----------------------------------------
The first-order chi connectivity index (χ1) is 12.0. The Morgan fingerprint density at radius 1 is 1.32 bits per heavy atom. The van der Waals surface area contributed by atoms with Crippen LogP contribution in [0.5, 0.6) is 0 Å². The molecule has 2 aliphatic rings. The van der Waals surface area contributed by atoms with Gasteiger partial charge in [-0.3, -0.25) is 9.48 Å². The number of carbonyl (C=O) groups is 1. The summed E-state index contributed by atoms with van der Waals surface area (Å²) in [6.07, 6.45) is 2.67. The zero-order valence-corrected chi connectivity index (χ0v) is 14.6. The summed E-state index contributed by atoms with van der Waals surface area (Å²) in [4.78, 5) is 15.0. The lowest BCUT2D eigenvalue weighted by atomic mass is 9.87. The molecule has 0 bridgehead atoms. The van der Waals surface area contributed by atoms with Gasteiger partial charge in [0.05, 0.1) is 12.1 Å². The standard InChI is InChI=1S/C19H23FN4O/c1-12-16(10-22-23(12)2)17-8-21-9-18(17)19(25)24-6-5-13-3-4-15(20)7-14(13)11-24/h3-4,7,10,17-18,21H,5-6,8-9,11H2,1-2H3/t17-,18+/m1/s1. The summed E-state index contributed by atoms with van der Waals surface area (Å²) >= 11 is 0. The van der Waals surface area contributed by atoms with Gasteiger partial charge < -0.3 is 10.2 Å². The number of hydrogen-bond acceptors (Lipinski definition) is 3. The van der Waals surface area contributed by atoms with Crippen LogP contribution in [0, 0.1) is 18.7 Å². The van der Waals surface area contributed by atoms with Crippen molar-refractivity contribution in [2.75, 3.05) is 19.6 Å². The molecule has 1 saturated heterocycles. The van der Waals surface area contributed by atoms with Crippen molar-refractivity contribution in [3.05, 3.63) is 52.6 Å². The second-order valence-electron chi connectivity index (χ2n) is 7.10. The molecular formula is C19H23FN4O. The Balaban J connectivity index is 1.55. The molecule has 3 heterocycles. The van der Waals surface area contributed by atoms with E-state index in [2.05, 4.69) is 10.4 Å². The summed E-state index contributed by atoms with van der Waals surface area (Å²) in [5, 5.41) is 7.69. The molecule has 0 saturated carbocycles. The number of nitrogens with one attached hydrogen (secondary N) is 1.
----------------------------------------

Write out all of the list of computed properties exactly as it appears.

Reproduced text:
The first-order chi connectivity index (χ1) is 12.0. The Morgan fingerprint density at radius 1 is 1.32 bits per heavy atom. The van der Waals surface area contributed by atoms with Crippen LogP contribution in [0.5, 0.6) is 0 Å². The molecule has 2 aliphatic rings. The van der Waals surface area contributed by atoms with Gasteiger partial charge in [-0.3, -0.25) is 9.48 Å². The number of carbonyl (C=O) groups is 1. The summed E-state index contributed by atoms with van der Waals surface area (Å²) in [6.07, 6.45) is 2.67. The zero-order valence-corrected chi connectivity index (χ0v) is 14.6. The summed E-state index contributed by atoms with van der Waals surface area (Å²) in [4.78, 5) is 15.0. The lowest BCUT2D eigenvalue weighted by atomic mass is 9.87. The molecule has 0 bridgehead atoms. The van der Waals surface area contributed by atoms with Gasteiger partial charge in [0.05, 0.1) is 12.1 Å². The standard InChI is InChI=1S/C19H23FN4O/c1-12-16(10-22-23(12)2)17-8-21-9-18(17)19(25)24-6-5-13-3-4-15(20)7-14(13)11-24/h3-4,7,10,17-18,21H,5-6,8-9,11H2,1-2H3/t17-,18+/m1/s1. The summed E-state index contributed by atoms with van der Waals surface area (Å²) >= 11 is 0. The van der Waals surface area contributed by atoms with Gasteiger partial charge < -0.3 is 10.2 Å². The number of hydrogen-bond acceptors (Lipinski definition) is 3. The van der Waals surface area contributed by atoms with Crippen LogP contribution in [0, 0.1) is 18.7 Å². The van der Waals surface area contributed by atoms with Crippen molar-refractivity contribution in [2.75, 3.05) is 19.6 Å². The molecule has 1 saturated heterocycles. The van der Waals surface area contributed by atoms with Crippen molar-refractivity contribution in [3.05, 3.63) is 52.6 Å². The second-order valence-electron chi connectivity index (χ2n) is 7.10. The molecular formula is C19H23FN4O. The Balaban J connectivity index is 1.55. The molecule has 3 heterocycles. The van der Waals surface area contributed by atoms with E-state index in [2.05, 4.69) is 10.4 Å². The summed E-state index contributed by atoms with van der Waals surface area (Å²) in [5, 5.41) is 7.69. The molecule has 0 saturated carbocycles. The number of nitrogens with one attached hydrogen (secondary N) is 1.